We decided rules are for people who are not crying in pain and went looking for a wheelchair. They were locked up! Man, they are serious about casual wheelchair use in New Brunswick.

But my dear hubby managed to find a couple of chairs and carried them to the emerg for me and my mom. So we crowded into the little curtained area beside the bed. First doctor to see him ordered us and our chairs out. So we moved them to the hall, and back when she left. Doctor #2, same thing.  Doctor #3 ( unrelated to the actual crisis at hand) saw me crying and shaking in pain and tried to order me a bed.  All I wanted was a wheelchair so I didn’t have to walk. Not without a doctor. But you’re a doctor! No dice, I needed a full exam, an interview, and authorization.

I began to worry that me and my wheelchair needs were distracting from the stroke victim, you know…  the reason we were here instead of eating Chinese food.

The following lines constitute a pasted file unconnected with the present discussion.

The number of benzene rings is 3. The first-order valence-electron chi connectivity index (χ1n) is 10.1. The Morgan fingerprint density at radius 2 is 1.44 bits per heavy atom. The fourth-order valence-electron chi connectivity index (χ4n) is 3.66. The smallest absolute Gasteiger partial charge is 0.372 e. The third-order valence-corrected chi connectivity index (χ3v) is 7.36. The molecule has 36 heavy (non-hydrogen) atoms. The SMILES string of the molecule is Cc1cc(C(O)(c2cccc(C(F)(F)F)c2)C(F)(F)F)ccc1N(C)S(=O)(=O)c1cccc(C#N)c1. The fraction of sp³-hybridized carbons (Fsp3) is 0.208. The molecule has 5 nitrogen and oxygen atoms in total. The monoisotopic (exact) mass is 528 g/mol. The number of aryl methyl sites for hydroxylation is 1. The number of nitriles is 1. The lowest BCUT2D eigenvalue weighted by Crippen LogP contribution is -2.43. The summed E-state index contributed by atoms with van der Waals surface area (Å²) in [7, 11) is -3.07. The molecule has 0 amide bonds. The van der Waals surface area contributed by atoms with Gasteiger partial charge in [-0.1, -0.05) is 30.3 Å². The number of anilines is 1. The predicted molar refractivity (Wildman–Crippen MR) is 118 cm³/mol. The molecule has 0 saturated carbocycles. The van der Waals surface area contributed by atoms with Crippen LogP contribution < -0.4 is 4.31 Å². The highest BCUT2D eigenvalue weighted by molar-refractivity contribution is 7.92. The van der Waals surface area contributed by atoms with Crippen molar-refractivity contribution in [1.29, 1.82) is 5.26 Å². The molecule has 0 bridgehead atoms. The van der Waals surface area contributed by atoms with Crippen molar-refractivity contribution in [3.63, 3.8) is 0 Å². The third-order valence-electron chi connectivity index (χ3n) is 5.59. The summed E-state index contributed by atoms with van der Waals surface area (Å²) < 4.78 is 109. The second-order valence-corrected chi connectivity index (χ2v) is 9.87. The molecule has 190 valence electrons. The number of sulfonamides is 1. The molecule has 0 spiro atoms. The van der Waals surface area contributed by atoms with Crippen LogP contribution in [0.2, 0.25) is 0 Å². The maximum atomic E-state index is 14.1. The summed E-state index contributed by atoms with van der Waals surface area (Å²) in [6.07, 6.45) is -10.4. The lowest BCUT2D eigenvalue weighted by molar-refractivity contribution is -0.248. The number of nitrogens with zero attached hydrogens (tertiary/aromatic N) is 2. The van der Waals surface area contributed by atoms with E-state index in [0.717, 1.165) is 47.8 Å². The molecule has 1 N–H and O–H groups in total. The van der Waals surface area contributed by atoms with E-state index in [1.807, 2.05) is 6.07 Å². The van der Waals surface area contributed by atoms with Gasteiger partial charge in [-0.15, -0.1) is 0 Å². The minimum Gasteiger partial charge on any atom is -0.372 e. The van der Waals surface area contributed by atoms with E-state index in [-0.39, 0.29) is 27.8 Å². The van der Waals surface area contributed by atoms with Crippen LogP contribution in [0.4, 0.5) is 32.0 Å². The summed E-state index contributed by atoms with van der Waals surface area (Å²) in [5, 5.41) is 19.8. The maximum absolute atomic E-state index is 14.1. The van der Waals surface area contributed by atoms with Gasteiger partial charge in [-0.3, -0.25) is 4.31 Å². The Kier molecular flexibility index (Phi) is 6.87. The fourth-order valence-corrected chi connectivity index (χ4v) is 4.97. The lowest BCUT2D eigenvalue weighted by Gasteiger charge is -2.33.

I sat, head in my hands, waiting for my own non-hospital painkillers to kick in, interrupted several times by well-meaning people asking me if I had a room, or did I still need to register.

And I could go on and on about the helpful doctor who glared at me when I took my medical marijuana at the hospital. (I take an oil under my tongue, not smoke; so not a bylaw infraction)

Perhaps I should explain what legal at a federal level means?  She did not look happy. I took my oil anyway. Pissing off a doctor is way better than sitting here crying and taking the attention away from the actual patient.

We finally left at 10pm, after they decided to keep my stepfather overnight because his test results did show a stroke, as well as dangerously low blood pressure, dangerously low blood sugar and a few things that apparently wigged them out.

Up until now, I’ve just relayed what happened. But thinking about it, how many ways was this ableist, how many ways could this have gone wrong? What would have happened if I’d let them get me a doctor to go over my medical history to get a freaking wheelchair?  Would they have forgotten that I WAS NOT THE PATIENT?  There were four doctors on duty, two had seen the patient, but ALL FOUR had stopped to talk to me about my pain.